NPR was never closely associated at the executive level with the emerging constellation of information technology capital and expertise. It drew not only upon the preexisting infrastructure of the Census, but also upon preexisting standards of administration, hierarchy, and contract in the creation of new governmental forms. Like other administrative units, it was subject to the familiar accusation of corruptibility, not only at the level of bureaucratic procedure but within the constitution of the digital archive.
By contrast, UIDAI organized itself around corruptibility as a problem. It moved away from standard governance—viewing corruptibility as requiring human solutions—to corruptibility as a machine engineering problem, one of databases, not bureaucracies. It is commonly narrated as being the brainchild of Nandan Nilekani, a founder and the CEO of the IT outsourcing giant Infosys, a company that pioneered a range of identity instruments to organize and credentialize IT service labor. Like many nouveau hyper-rich, Nilekani was troubled by the persistence of a massive and “leaky” state bureaucracy and its cozy relation to a small coterie of elite family capitalists, a situation preventing the efficient management of poverty and weakening entrepreneurialism. Nilekani offered a blueprint for completing the country’s neoliberal transformation in his 2008 bestseller Imagining India and was brought into the previous Congress Party–led government to create Aadhaar.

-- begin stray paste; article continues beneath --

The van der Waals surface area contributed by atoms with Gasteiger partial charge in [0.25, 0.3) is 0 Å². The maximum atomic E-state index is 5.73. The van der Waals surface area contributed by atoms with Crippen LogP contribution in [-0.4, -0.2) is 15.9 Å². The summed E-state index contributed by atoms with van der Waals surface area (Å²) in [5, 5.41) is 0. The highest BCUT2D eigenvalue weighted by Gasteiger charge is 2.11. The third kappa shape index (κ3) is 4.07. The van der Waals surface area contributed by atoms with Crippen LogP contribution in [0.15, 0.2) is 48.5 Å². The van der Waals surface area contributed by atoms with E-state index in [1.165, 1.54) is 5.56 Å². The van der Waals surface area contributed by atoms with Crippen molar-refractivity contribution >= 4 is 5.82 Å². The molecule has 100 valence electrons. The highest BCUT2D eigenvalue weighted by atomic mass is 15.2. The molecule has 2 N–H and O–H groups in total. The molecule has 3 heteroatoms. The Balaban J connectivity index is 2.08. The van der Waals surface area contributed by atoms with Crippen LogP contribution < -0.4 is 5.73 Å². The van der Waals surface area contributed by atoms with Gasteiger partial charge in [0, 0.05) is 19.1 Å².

Nilekani’s concept in brief is that India’s future increasingly depends upon the distribution of “service,” principally forms of welfare in kind or, increasingly, cash, but corruption “leaks” out a significant proportion of this wealth, both through rent-seeking by petty bureaucrats and other office-holders charged with service distribution and through the production of “duplicates,” fake or copied identities in the list of persons or households entitled to a service. The conception of service is organized around a biopolitical figure of bare life: of residents within or moving across a terrain who must be supplemented by services to survive and to thrive. Aadhaar’s early critics from the political right worried that its basis only in residency (as opposed to citizenship) would enable undocumented Bangladeshi migrants to gain official status and receive undeserved state services by getting Aadhaar numbers.